//Y Not Festival 2014 Review

Y Not Festival 2014 Review

One of the UK's fastest-growing festivals, Derbyshire's Y Not returned for its ninth outing and delivered a weekend chocked full of 'I was there' moments; be it the triumphant closure of Dizzee Rascal's compelling Saturday night headliner set, the smooth hip-hop of American trio De La Soul or the rousing, foot-stomping bangers that pumped out of the Saloon Bar all weekend long, there was something for every music lover, young and old, at this year's gathering. 

For me, it began on Friday with exciting Birmingham band Superfood. Scores of teens flooded the main stage front to see the intriguing four-piece, who proceeded to belt out guitar-led anthems that were shouty, loud and fun. A band who'd been on my radar for a while, exceeded my expectations and kicked off the festival nicely. Intermittent rain showers were just a preview of the weather to come, but still it led me to the Saloon Bar in the middle of the site, to check out Three Minute Heist. 

The Saloon Bar is a perfect replica of an American Western bar, with only the stench of Somersby cider and cans of Tuborg giving away the fact we were at a festival in the middle of the Derbyshire countryside in 2014! Nevertheless, that didn't stop the aforementioned quartet bringing their brand of country blues and sing-a-longs along to transport us back a century. The packed out venue was rocking, especially so with closer 'Johnny B. Goode'.

After checking out the finest reggae and drum 'n' bass tents Y Not has to offer, it was off to the wetter Main Stage to check out London's very own Spector. Lead singer Fred Macpherson's powerful and unique vocals managed to keep his band alive, as they put in a so-so performance of their back catalogue 'Chevy Thunder' and fresh cuts from an upcoming new record, that managed to keep the crowd bobbing along to their bouncy pop-rock.

The first of the weekend's big boys then took to the Main Stage; Johnny Borrell leading his Razorlight bandmates out almost a decade after headlining a stage at Glastonbury. They reeled through a Greatest Hits set in which you could sense their class, but it was all pretty unexciting. Borrell was never the greatest of stage presences, and whilst his ambition was there, his band never quite reached their fullest of potential with either their career or this subbing set. 

A headline set by Reel Big Fish is a must-see. The pop-punk band are an assured live act, and got the Quarry crowd up off their feet for a good chunk of the gig. Live brass bands are always a plus, and the band had their crowd in the palm of their hand, with circle pits forming as far as the eye could see, a packed crowd revelled in the moment in what was surely one of the most memorable Quarry sets. Finishing with their famed cover of a-ha's 'Take on Me', was predictable, yet incredible.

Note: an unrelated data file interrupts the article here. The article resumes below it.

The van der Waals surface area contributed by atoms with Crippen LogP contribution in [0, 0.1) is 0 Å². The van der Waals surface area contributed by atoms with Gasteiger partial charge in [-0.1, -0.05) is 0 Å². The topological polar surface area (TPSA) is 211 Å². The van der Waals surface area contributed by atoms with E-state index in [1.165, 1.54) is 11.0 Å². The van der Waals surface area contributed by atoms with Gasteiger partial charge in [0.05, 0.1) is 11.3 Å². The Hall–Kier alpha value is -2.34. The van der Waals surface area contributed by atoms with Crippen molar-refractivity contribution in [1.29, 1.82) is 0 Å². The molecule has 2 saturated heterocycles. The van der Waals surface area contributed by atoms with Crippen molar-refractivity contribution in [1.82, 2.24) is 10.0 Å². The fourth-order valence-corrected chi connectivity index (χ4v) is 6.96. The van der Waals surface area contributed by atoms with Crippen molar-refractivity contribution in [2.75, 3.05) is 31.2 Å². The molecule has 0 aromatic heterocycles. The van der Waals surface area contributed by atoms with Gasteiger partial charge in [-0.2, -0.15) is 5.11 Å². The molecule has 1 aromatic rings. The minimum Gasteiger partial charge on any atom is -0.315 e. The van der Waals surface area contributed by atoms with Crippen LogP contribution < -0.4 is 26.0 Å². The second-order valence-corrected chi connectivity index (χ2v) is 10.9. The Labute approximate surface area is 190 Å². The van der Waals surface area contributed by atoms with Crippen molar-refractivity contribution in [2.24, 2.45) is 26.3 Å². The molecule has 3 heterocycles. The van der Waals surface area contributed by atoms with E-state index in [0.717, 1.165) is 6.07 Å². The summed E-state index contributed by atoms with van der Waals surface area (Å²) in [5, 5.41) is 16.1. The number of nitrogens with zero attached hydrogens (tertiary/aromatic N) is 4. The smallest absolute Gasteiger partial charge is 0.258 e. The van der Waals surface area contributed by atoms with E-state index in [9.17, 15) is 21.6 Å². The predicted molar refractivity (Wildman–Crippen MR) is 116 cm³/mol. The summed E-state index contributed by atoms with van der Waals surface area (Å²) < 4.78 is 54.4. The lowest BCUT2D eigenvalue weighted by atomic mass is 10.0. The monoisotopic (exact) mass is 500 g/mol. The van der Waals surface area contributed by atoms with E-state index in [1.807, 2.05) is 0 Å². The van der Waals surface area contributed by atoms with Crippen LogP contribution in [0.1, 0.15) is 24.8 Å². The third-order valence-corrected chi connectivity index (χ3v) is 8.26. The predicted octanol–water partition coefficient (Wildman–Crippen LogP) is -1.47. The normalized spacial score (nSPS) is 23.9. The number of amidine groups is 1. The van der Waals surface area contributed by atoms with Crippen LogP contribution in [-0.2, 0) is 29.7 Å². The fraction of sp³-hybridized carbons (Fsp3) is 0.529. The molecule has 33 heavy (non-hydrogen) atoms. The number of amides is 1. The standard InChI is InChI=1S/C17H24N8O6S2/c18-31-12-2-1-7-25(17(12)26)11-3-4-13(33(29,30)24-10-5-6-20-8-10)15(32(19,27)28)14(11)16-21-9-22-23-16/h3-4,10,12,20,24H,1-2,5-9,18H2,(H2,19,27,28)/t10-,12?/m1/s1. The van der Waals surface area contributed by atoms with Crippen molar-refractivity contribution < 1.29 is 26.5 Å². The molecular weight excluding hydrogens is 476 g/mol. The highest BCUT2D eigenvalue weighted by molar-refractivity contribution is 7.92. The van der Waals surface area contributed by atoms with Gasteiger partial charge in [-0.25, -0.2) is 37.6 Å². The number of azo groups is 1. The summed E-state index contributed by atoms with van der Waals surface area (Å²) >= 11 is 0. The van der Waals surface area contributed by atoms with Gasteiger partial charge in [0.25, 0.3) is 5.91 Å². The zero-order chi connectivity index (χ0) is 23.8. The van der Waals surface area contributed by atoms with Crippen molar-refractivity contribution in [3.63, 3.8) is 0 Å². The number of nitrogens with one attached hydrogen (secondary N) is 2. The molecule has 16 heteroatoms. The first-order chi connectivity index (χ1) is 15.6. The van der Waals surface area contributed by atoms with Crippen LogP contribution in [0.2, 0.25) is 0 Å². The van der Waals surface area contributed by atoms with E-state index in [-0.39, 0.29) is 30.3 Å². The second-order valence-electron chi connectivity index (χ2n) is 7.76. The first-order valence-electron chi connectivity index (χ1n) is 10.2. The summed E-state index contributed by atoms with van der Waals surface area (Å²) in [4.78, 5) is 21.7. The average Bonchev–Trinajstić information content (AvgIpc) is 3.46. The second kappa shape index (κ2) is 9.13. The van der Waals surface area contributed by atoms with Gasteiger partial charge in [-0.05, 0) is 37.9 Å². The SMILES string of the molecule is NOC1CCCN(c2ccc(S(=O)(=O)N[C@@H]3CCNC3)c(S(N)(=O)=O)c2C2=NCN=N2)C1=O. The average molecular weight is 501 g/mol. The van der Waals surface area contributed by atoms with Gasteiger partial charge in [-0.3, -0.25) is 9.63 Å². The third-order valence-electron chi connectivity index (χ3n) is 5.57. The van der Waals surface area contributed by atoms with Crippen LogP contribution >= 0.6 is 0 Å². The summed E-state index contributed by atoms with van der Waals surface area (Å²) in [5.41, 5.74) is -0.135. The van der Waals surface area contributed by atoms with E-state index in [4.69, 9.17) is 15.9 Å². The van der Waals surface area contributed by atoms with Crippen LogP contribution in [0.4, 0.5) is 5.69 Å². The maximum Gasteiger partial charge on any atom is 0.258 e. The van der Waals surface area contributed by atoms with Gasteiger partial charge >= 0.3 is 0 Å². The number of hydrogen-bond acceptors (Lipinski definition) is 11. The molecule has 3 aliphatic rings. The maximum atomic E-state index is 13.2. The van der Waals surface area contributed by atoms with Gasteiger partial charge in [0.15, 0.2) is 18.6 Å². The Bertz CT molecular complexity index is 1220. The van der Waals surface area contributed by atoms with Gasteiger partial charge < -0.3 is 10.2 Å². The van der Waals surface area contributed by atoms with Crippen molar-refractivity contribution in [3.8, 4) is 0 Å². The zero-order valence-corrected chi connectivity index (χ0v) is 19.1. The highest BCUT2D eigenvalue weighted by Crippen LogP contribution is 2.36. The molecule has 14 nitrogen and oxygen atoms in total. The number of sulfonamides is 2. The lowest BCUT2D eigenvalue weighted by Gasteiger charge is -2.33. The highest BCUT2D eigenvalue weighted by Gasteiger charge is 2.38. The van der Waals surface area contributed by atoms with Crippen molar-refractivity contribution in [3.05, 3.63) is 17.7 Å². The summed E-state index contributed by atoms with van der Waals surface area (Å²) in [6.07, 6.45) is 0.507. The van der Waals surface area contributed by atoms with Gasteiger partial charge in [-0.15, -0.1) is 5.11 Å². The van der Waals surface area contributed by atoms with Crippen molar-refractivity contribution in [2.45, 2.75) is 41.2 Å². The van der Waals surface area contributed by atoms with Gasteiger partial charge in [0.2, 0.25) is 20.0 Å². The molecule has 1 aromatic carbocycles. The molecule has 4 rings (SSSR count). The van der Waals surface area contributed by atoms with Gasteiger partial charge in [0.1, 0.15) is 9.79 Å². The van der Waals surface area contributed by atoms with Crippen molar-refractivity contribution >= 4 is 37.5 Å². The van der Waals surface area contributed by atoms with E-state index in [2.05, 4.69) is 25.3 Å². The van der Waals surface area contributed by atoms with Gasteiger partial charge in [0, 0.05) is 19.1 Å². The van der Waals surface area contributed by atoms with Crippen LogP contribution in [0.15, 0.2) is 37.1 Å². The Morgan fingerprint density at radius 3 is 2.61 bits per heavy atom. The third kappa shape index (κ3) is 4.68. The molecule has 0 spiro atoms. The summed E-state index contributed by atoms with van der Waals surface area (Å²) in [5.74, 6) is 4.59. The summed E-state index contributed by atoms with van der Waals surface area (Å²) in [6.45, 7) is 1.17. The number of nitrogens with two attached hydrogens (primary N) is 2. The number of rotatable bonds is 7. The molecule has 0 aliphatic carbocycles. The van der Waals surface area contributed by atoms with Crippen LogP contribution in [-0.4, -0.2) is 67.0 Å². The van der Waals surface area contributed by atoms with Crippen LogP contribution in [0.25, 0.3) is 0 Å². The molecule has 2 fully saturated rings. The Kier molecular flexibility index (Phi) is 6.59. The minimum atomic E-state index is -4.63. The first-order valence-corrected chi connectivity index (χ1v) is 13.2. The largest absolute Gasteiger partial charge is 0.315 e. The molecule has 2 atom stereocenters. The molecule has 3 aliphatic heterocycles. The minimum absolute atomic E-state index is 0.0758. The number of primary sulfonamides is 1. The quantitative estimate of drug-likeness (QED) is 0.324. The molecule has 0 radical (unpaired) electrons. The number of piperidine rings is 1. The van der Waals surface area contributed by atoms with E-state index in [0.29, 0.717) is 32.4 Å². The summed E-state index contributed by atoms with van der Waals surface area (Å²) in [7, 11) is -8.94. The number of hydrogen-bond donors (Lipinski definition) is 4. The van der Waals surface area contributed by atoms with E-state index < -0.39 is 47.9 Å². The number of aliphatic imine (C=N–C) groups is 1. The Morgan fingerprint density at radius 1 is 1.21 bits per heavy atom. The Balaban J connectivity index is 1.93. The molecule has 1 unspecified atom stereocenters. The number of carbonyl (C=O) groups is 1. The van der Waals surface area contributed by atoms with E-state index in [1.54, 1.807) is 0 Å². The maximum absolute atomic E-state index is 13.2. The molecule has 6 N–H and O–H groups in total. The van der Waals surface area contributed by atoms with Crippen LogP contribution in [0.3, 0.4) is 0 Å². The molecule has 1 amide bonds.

A quick dash back over to the Main Stage, saw White Lies begin. Despite their tunes lacking the considerable 'oomph' of their fellow headliners, the indie-rockers kept sections of the crowd entertained, with an enjoyable if forgettable set. 

My Saturday began over at the Quarry, to check out up-and-coming rap/pop artist Ady Suleiman. Describing him as a 'better' Ed Sheeran might be a step too far (and I'm not a fan of Sheeran!), but Suleiman was the perfect hangover cure for many, as he and his band rattled through their half-an-hour set, leaving you wanting far, far more. If there could be any criticism, it would be that his lyrics could develop moreso, hearing song after song about the generic 'lost woman' does tire after a bit, but this is a man to watch out for. Equally experiemental beatboxer Shlomo was another top pick. Using his loop machine, he treated us to stories of how he discovered his talent, a great cover of 'No Diggity' and a pulsating climax.

One of the most anticipated artists of 2013 were Brummie's Swim Deep. Scintiallating cuts of sun-laden summery tunes were released periodically by them throughout the year, before the release of debut album, 'Where The Heaven We Are' disappointed many, myself included. This set though, reignited some hope within me, that they can reach the heights promised by songs like 'Honey' and 'King City', as they impressed hugely in 'Arcade Fire'-esque blue facepaint. The all-important second record could make or break them.